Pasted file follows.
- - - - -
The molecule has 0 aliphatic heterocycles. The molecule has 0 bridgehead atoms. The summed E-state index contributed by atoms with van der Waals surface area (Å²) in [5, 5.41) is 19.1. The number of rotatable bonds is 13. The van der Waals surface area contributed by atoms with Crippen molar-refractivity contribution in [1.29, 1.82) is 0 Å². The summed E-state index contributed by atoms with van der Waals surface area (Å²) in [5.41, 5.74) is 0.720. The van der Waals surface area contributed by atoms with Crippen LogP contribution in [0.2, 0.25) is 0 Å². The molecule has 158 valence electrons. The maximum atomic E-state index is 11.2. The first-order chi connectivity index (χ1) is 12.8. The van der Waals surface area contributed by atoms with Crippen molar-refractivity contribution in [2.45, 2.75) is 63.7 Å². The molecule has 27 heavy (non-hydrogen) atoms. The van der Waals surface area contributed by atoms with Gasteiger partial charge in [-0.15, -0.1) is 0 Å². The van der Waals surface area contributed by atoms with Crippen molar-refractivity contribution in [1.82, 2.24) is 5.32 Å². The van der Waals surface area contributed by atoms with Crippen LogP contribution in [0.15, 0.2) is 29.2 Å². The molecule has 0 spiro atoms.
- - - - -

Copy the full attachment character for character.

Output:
The molecule has 0 aliphatic heterocycles. The molecule has 0 bridgehead atoms. The summed E-state index contributed by atoms with van der Waals surface area (Å²) in [5, 5.41) is 19.1. The number of rotatable bonds is 13. The van der Waals surface area contributed by atoms with Crippen molar-refractivity contribution in [1.29, 1.82) is 0 Å². The summed E-state index contributed by atoms with van der Waals surface area (Å²) in [5.41, 5.74) is 0.720. The van der Waals surface area contributed by atoms with Crippen LogP contribution in [0.2, 0.25) is 0 Å². The molecule has 158 valence electrons. The maximum atomic E-state index is 11.2. The first-order chi connectivity index (χ1) is 12.8. The van der Waals surface area contributed by atoms with Crippen molar-refractivity contribution in [2.45, 2.75) is 63.7 Å². The molecule has 27 heavy (non-hydrogen) atoms. The van der Waals surface area contributed by atoms with Gasteiger partial charge in [-0.15, -0.1) is 0 Å². The van der Waals surface area contributed by atoms with Crippen molar-refractivity contribution in [1.82, 2.24) is 5.32 Å². The van der Waals surface area contributed by atoms with Crippen LogP contribution in [0.15, 0.2) is 29.2 Å². The molecule has 0 spiro atoms.